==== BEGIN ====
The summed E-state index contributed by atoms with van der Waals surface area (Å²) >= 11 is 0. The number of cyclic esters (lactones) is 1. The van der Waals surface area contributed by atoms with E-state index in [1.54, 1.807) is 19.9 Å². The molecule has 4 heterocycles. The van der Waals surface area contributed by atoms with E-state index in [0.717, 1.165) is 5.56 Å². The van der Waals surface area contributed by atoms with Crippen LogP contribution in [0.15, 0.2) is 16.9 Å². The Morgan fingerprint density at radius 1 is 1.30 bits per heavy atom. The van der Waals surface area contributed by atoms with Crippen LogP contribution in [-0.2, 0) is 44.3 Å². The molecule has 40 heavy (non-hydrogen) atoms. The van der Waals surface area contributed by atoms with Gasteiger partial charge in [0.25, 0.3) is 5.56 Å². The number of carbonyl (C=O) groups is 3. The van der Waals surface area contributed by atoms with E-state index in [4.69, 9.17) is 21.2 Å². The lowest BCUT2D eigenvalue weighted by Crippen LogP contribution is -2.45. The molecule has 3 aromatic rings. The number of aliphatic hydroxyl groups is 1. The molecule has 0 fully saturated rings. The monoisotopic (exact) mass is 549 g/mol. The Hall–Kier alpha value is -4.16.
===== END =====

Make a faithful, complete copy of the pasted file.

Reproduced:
The summed E-state index contributed by atoms with van der Waals surface area (Å²) >= 11 is 0. The number of cyclic esters (lactones) is 1. The van der Waals surface area contributed by atoms with E-state index in [1.54, 1.807) is 19.9 Å². The molecule has 4 heterocycles. The van der Waals surface area contributed by atoms with E-state index in [0.717, 1.165) is 5.56 Å². The van der Waals surface area contributed by atoms with Crippen LogP contribution in [0.15, 0.2) is 16.9 Å². The Morgan fingerprint density at radius 1 is 1.30 bits per heavy atom. The van der Waals surface area contributed by atoms with Crippen LogP contribution in [-0.2, 0) is 44.3 Å². The molecule has 40 heavy (non-hydrogen) atoms. The van der Waals surface area contributed by atoms with Gasteiger partial charge in [0.25, 0.3) is 5.56 Å². The number of carbonyl (C=O) groups is 3. The van der Waals surface area contributed by atoms with E-state index in [4.69, 9.17) is 21.2 Å². The lowest BCUT2D eigenvalue weighted by Crippen LogP contribution is -2.45. The molecule has 3 aromatic rings. The number of aliphatic hydroxyl groups is 1. The molecule has 0 fully saturated rings. The monoisotopic (exact) mass is 549 g/mol. The Hall–Kier alpha value is -4.16.